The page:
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Fujifilm develops for Nextel

Aim, click, then print your cell phone photos. Fujifilm-based service is new at Nextel and coming soon to other carriers.

Fuji Photo Film U.S.A. has developed a few deals to let millions more people print their camera phone photos.

The latest carrier to sign up with Fujifilm is Nextel Communications. The Reston, Va.-based carrier said Tuesday that subscribers can now upload photos to the Internet for storage, or print them at any of 3,100 U.S. Fujifilm locations. The service costs $3 a month, plus between 29 cents and $2.99 per print, depending on desired quality.

According to Summus, a Raleigh, N.C.-based wireless specialist partnering with Fujifilm, two more carriers have deals with Fujifilm and will be unveiling similarly priced services. The carriers Summus named are Cingular Wireless, the No. 1 U.S. cell phone operator, and Little Rock, Ark.-based provider Alltel, both of which reportedly will debut services in the next two weeks. Fujifilm already partners with Sprint.

A Cingular representative had no comment on a deal with Fujifilm, however. Alltel did not return a call seeking comment.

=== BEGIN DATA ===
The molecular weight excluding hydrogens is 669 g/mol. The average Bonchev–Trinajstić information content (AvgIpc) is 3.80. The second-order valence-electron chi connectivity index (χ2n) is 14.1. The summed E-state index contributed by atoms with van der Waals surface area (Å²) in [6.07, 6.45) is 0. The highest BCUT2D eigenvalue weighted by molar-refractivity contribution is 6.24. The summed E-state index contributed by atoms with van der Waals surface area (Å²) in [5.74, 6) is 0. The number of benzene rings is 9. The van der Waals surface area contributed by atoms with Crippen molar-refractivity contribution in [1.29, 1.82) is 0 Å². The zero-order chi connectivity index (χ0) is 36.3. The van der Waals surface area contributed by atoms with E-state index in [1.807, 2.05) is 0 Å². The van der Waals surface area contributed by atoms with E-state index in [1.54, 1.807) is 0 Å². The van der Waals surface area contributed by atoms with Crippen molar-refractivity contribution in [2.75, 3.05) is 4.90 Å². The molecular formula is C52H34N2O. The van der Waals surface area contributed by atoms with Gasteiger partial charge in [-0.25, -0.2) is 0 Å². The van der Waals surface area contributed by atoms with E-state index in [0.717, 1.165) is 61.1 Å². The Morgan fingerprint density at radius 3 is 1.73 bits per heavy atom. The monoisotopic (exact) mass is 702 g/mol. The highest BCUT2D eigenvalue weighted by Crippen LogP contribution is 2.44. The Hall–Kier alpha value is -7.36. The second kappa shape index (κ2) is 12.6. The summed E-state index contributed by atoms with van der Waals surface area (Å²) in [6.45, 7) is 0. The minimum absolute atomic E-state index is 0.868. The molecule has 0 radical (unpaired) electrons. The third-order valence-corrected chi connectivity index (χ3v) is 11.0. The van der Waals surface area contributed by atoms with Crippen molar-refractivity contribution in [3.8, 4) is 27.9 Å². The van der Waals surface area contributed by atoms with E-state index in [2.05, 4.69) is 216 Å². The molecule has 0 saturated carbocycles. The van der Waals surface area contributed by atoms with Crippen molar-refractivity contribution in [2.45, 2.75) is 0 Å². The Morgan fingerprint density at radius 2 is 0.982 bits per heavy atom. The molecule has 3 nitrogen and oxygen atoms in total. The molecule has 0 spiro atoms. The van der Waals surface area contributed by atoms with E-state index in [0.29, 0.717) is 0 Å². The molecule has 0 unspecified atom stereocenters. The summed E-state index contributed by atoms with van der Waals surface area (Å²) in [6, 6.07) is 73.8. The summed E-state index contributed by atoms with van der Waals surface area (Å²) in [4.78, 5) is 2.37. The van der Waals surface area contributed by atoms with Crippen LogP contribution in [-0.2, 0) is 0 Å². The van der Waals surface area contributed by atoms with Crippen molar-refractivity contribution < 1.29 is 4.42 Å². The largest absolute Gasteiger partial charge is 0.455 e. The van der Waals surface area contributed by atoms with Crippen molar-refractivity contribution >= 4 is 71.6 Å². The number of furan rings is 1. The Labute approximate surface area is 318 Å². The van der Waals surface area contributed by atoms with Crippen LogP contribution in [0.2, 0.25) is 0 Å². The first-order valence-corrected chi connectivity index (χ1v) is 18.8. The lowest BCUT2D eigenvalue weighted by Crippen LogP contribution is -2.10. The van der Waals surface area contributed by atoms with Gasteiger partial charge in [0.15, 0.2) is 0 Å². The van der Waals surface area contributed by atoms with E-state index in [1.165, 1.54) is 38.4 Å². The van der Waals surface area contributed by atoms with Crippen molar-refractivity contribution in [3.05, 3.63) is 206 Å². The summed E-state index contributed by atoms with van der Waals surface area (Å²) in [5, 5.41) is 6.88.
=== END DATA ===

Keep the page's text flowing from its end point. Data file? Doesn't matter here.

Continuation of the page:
By making printing deals with operators, Fujifilm and chief rival Kodak, whose mobile service is available through any number of carriers, want to take advantage of surging interest in camera phones. Though they were introduced only a few years ago, phones that take pictures now outsell traditional cameras by a widening margin.

Industry analyst Strategy Analytics estimates that nearly four in 10 cell phones shipped worldwide last year were camera phones, and that hundreds of millions of photo e-mails are swapped every year.

So far, it's hard to judge the success of the nascent printing business for phones, which is viewed as the logical next arena for carriers trying to appeal to photo-messaging-mad subscribers.

One of the more successful camera phone sellers is U.S. operator Sprint, which launched its camera phone photo printing service last fall in partnership with Fujifilm. But the carrier has not released details on the numbers of people printing out photos.